How would you like to have an investment manager who quadrupled your initial investment over the last 10 years? That's the return that Celgene Corporation (CELG) achieved. But Celgene is a biotech, not an investment manager, right? Actually, it's both. The company has invested billions of dollars with acquisitions and strategic partnerships that could keep those high returns flowing for years to come. Here's why you should let Celgene invest your money, too.
Celgene's latest acquisition came just days ago. On Dec. 2, Acetylon Pharmaceuticals announced that it had agreed to be acquired by the big biotech. The deal will give Celgene worldwide rights to Acetylon's selective HDAC6 inhibitor programs, including lead early stage drug candidates citarinostat and ricolinostat. Financial terms of the acquisition weren't released.
Prior to that, Celgene bought Swiss biotech EngMab in October. That deal cost $600 million. With the EngMab buyout, Celgene picked up a B-cell maturation antigen (BCMA) program that should help advance the company's myeloma prospects.
The acquisition that really showcases Celgene's investing prowess, however, was its purchase of Receptos last year. Celgene bought Receptos for $7.2 billion. That represented a premium of only 12% over Receptos' valuation at the time.
What did Celgene get for that investment? Ozanimod. The experimental drug is currently in two late-stage studies, one targeting multiple sclerosis and the other targeting ulcerative colitis. Celgene thinks that if ozanimod wins approval in both indications, its peak annual sales could be $4 billion to $6 billion. Even below the low end of that range, ozanimod's potential would easily justify the price Celgene paid for Receptos.
What's really impressive about Celgene's research and development strategy, though, isn't its acquisitions. Instead, it's the biotech's partnerships and collaborations.
The range of the biotech's collaboration and partnership deals is quite diverse, including small companies like Agios, Array BioPharma, bluebird bio (BLUE -11.72%), Epizyme, Juno Therapeutics (JUNO), and Oncomed along with a major drugmaker, AstraZeneca. This model appears to be a shrewd one for Celgene.
In most of its collaboration deals, Celgene pays a relatively small amount upfront (although one that is usually very appealing to the partner) to gain an option for one or more of the partner's development programs. As additional data becomes available, Celgene can evaluate whether or not moving forward makes sense. If it chooses to exercise its option and all goes well, the big biotech could have a new addition to its portfolio with less risk than if it had developed the drug itself.
For example, Celgene forged a partnership with Bluebird back in 2013. Earlier this year, Celgene exercised its option for an exclusive license to Bluebird's CAR-T therapy BB2121 after reviewing clinical data. While it's still too soon to know if this investment pays off for Celgene, things look good so far. Bluebird announced very promising efficacy and safety results in late November from a small early stage study of BB2121.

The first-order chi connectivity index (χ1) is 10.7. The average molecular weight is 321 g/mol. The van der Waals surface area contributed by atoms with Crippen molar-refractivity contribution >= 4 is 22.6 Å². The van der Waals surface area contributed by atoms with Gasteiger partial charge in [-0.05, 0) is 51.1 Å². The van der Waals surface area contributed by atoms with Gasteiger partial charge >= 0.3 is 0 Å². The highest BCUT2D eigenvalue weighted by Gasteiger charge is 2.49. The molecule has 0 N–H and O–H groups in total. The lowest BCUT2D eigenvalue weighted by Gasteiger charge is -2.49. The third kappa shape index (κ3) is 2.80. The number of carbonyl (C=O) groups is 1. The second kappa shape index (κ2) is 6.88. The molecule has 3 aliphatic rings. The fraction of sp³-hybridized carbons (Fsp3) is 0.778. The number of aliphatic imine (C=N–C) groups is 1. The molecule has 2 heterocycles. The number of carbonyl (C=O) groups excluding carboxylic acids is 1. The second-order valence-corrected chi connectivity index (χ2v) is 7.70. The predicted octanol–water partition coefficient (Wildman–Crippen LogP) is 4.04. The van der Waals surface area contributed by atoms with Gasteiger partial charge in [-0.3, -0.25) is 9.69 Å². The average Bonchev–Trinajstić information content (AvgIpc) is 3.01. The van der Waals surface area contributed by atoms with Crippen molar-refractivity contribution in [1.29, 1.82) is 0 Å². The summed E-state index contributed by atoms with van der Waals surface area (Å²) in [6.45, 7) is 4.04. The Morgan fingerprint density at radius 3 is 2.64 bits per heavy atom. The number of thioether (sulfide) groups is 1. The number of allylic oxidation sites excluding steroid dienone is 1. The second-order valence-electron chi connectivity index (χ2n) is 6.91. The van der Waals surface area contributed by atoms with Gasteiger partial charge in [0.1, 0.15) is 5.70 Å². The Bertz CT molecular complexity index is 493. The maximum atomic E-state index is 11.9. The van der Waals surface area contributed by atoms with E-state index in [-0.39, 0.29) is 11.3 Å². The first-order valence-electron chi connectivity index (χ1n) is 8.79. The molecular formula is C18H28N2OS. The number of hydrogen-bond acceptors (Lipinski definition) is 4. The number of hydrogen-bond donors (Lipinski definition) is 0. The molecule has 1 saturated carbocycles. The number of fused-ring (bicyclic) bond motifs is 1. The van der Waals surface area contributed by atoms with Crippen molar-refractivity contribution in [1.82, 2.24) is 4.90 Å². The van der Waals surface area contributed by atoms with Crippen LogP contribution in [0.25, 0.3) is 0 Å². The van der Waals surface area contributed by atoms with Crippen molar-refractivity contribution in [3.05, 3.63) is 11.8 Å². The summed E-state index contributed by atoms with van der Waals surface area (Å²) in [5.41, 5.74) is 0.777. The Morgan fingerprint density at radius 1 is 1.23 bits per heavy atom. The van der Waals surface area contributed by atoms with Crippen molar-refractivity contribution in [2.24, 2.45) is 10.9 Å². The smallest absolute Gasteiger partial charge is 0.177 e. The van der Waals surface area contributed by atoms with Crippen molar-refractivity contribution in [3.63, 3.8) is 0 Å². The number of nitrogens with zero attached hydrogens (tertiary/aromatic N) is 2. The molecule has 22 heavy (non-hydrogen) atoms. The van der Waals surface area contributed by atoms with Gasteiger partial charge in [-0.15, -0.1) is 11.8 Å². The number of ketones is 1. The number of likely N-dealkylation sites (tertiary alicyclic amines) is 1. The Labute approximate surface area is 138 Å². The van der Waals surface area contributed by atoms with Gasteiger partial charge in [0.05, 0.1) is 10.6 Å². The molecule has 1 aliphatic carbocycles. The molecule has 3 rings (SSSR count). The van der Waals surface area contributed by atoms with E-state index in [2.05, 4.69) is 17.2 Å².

Not all winners
Of course, not all investments are winners. That's true for Celgene like it is for any investor.
Prior to the Receptos acquisition last year, Celgene spent $1 billion to buy 10% of Juno Therapeutics. That amount reflected a premium of more than double Juno's value at the time. In exchange, Celgene also gained worldwide marketing rights to the smaller biotech's CAR-T candidates.
Since then, things haven't gone very well for Juno -- or for Celgene's $1 billion investment. Juno's shares have sank over 50% since the deal with Celgene was signed. One major reason: The U.S. Food and Drug Administration (FDA) placed a clinical hold on a study of CD19 candidate JCAR015 after three patients died. That hold was later lifted, but Juno voluntarily put the the study on hold in November after additional safety concerns were identified.
Don't count Juno out, though. Celgene's investment could still pay off nicely. The big biotech shelled out $50 million earlier this year to license Juno's JCAR015 and JCAR017 candidates outside of North America and China. Celgene is clearly banking on regulatory and commercial success for the CD19 drugs. The company's optimism could still be proven correct despite current safety concerns.
Picking great stocks can be challenging, and stock-picking in the biotech world is even harder, especially among clinical-stage biotechs. With the acquisitions and partnerships that Celgene has done and will no doubt continue to do, buying Celgene's stock allows you to benefit from the company's scientific expertise in finding some of the best smaller biotechs on the market.
Celgene expects to grow earnings by 23% annually over the next several years. I expect the company will achieve that goal, thanks in no small part to its smart dealmaking. If you're looking for a good investment manager who will find good stocks to buy on your behalf, Celgene could be the way to go.